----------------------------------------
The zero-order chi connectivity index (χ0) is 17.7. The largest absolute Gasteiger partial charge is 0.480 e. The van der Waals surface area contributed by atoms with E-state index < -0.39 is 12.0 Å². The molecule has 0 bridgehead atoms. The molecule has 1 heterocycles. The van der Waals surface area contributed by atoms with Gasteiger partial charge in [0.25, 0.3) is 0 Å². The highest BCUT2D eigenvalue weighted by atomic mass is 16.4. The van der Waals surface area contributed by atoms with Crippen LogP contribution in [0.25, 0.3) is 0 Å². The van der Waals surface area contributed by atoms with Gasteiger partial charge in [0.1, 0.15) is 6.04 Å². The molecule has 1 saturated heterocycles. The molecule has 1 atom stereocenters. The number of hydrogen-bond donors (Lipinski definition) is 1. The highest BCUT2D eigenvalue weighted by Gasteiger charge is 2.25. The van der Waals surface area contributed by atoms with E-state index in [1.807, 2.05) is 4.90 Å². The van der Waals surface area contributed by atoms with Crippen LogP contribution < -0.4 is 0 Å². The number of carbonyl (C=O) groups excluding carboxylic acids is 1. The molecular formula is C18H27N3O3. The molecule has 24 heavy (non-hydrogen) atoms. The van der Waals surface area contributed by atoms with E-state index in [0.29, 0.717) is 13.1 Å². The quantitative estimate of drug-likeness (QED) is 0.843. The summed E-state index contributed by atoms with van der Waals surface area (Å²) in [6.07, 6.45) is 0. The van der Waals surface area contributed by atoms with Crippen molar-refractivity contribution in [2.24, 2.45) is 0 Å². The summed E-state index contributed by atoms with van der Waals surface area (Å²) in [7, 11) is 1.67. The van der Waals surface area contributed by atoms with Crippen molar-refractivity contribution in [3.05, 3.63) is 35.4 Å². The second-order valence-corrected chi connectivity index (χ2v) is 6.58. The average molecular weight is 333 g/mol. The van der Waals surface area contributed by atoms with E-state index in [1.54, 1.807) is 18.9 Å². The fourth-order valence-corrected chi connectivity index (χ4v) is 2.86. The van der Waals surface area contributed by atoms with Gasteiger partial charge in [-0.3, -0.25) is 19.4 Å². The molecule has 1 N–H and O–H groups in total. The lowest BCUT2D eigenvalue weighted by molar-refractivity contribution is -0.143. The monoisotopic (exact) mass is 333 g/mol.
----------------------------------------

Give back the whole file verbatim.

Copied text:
The zero-order chi connectivity index (χ0) is 17.7. The largest absolute Gasteiger partial charge is 0.480 e. The van der Waals surface area contributed by atoms with E-state index < -0.39 is 12.0 Å². The molecule has 0 bridgehead atoms. The molecule has 1 heterocycles. The van der Waals surface area contributed by atoms with Gasteiger partial charge in [0.25, 0.3) is 0 Å². The highest BCUT2D eigenvalue weighted by atomic mass is 16.4. The van der Waals surface area contributed by atoms with Crippen LogP contribution in [0.25, 0.3) is 0 Å². The van der Waals surface area contributed by atoms with Gasteiger partial charge in [0.1, 0.15) is 6.04 Å². The molecule has 1 saturated heterocycles. The molecule has 1 atom stereocenters. The number of hydrogen-bond donors (Lipinski definition) is 1. The highest BCUT2D eigenvalue weighted by Gasteiger charge is 2.25. The van der Waals surface area contributed by atoms with E-state index in [1.807, 2.05) is 4.90 Å². The van der Waals surface area contributed by atoms with Crippen LogP contribution < -0.4 is 0 Å². The number of carbonyl (C=O) groups excluding carboxylic acids is 1. The molecular formula is C18H27N3O3. The molecule has 24 heavy (non-hydrogen) atoms. The van der Waals surface area contributed by atoms with E-state index in [0.29, 0.717) is 13.1 Å². The quantitative estimate of drug-likeness (QED) is 0.843. The summed E-state index contributed by atoms with van der Waals surface area (Å²) in [6.07, 6.45) is 0. The van der Waals surface area contributed by atoms with Crippen molar-refractivity contribution in [2.24, 2.45) is 0 Å². The summed E-state index contributed by atoms with van der Waals surface area (Å²) in [7, 11) is 1.67. The van der Waals surface area contributed by atoms with Crippen molar-refractivity contribution in [3.05, 3.63) is 35.4 Å². The second-order valence-corrected chi connectivity index (χ2v) is 6.58. The average molecular weight is 333 g/mol. The van der Waals surface area contributed by atoms with E-state index in [1.54, 1.807) is 18.9 Å². The fourth-order valence-corrected chi connectivity index (χ4v) is 2.86. The van der Waals surface area contributed by atoms with Gasteiger partial charge in [-0.3, -0.25) is 19.4 Å². The molecule has 1 N–H and O–H groups in total. The lowest BCUT2D eigenvalue weighted by molar-refractivity contribution is -0.143. The monoisotopic (exact) mass is 333 g/mol.